clock menu more-arrow no yes mobile

Filed under:

Analysis: Who's at the top of the Nets list? Have no doubt it's Phil Jackson

Ronald Martinez

In talking to league and team insiders and reading both the internet (and tea leaves), it becomes quite obvious that the Nets choices for an Avery Johnson replacement come down to Phil Jackson and everyone else. And the insiders believe, there is indeed a chance the Nets will wind up with the coach who's looking to make it an even dozen rings in his collection.

Jackson has every advantage Mikhail Prokhorov (and his No. 2, Dmitry Razumov) want in a coach. He is a winner, he is high profile and he will steal some thunder from the crosstown Knicks, who truth be told are struggling a bit now. Also, as one league source put it. "Phil wipes everyone's slate clean." And it does appear that Jackson is, as Ken Berger writes, "intrigued" by the possibilities ... and the roster.

Lost in all the reportage and punditry this week was a column on Sheridan Hoops by Jackson's long-time friend and confidante, Charley Rosen. He writes...

There are several reasons why Jackson could enjoy coaching the Nets and — sooner rather than later — mold them into legitimate championship contenders, the most critical being that the current roster is almost a perfect fit for the triangle.

Rosen, normally a curmudgeon, goes on at length about the wonders of the Nets roster, comparing it to Jackson rosters in Chicago and L.A. He readily concedes there's no Michael Jordan or Kobe Bryant available in Brooklyn, but notes that "while Joe Johnson isn’t in the same class as MJ or Kobe, he’s still extremely creative in one-on-one situations." He also thinks Brook Lopez compares favorably to Pau Gasol, Gerald Wallace could become "Scottie Pippen 2.0" and he believes his old pal could mold Andray Blatche into a starting power forward a la Horace Grant.

D-Will? "Deron Williams functions best in a 'read' (as opposed to a patterned grind-it-out) offense that also demands spontaneity," writes Rosen. He does note that Jackson has common health issues that 67-year-old men face: an angioplasty on his heart, a bad back, kidney stones. Would he want to avoid long road trips like the 17-day, eight-game beauty in late March? Would he want more power in personnel moves? How quickly can the triangle be taught? etc., etc. Bottom line for Rosen though is: "Don’t count on it, but don’t rule it out, either."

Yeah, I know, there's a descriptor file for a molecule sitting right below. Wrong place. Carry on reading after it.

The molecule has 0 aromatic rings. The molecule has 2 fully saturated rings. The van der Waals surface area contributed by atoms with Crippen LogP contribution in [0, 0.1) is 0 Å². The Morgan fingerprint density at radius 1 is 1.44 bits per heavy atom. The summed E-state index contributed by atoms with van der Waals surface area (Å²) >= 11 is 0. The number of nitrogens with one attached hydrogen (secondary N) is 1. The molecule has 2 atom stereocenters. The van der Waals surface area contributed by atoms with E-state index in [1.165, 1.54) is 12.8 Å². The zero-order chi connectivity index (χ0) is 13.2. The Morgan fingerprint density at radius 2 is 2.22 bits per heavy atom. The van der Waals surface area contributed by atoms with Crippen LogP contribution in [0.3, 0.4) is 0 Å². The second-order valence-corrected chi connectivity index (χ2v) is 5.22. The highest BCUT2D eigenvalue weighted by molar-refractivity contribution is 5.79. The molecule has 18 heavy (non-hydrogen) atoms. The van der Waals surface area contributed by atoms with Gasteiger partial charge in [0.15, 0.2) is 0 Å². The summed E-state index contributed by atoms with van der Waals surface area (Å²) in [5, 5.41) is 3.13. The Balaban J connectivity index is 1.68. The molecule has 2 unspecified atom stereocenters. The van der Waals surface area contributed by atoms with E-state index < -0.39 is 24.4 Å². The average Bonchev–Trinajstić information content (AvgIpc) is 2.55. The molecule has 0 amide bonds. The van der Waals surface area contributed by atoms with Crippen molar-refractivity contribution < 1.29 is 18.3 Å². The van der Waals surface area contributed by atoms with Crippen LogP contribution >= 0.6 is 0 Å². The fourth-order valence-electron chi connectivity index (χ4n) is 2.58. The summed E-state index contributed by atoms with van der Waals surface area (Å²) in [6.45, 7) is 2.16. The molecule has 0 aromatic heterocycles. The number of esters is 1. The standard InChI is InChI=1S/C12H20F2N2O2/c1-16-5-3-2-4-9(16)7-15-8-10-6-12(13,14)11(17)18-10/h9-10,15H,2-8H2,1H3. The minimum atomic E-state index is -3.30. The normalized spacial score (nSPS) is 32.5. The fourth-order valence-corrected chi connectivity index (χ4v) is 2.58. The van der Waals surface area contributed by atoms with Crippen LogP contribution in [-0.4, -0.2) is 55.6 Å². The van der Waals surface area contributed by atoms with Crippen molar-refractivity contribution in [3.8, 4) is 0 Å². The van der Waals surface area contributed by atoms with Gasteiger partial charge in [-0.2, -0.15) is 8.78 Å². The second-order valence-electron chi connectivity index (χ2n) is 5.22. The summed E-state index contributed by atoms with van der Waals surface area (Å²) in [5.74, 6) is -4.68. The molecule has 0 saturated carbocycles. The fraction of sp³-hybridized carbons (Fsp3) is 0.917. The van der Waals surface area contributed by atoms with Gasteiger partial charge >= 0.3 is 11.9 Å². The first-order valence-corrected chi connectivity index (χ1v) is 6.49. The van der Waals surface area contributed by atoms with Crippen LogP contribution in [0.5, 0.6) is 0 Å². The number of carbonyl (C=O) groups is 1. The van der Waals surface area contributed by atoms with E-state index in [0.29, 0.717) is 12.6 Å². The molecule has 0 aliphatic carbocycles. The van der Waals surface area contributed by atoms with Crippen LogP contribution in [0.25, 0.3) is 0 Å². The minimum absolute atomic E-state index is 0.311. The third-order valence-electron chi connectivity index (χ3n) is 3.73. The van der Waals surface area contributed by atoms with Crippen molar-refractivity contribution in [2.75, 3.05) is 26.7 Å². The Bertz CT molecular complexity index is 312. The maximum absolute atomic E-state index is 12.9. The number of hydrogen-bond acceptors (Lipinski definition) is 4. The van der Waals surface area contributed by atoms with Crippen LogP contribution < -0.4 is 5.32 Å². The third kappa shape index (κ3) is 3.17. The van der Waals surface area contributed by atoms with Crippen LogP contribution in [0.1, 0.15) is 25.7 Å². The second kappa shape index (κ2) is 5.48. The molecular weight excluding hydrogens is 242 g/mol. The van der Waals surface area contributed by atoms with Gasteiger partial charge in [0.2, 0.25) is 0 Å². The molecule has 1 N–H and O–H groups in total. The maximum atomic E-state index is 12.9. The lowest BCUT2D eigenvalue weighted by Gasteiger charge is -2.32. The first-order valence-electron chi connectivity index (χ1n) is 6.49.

Moreover, sources say that the team is not as likely to be patient as some would suggest. They'd like to get this done soon, like within two weeks, said one source, maybe sooner. Is that a diss for P.J. Carlesimo? Not at all. He remains a candidate but Prokhorov et al simply feel they need to do something relatively fast to push things along ... and make people forget the reason why this change was necessary. That impatience hurts Jeff Van Gundy who told Adrian Wojnarowski Friday he didn't want to talk to the Nets while Carlesimo held the reins. JVG may also want to hang on to his ESPN gig for a bit. TV contracts can be complicated.

As for Mike Dunleavy, insiders were mystified at his not-too-subtle campaigning for the job Friday on his Sirius XM radio show. He would have been better served if he had kept quiet. It left a bad taste in some people's mouths. As for Kelvin Sampson, the Rockets assistant, he is respected but would the Nets give the job to someone unknown to all but the most knowledgeable fans? Unlikely, said one source. Gutsy but unlikely. That leaves Carlesimo. And if this drags on without a resolution, and the Nets start to win, then it's certainly possible he sticks around.

Sure, there are other names out there who've yet to surface ... and might not surface until the last minute, but it's Phil Jackson's job if he wants it. Prokhorov said he would meet "P.J." Saturday as the team moves its search into high gear. We all assume he meant Carlesimo.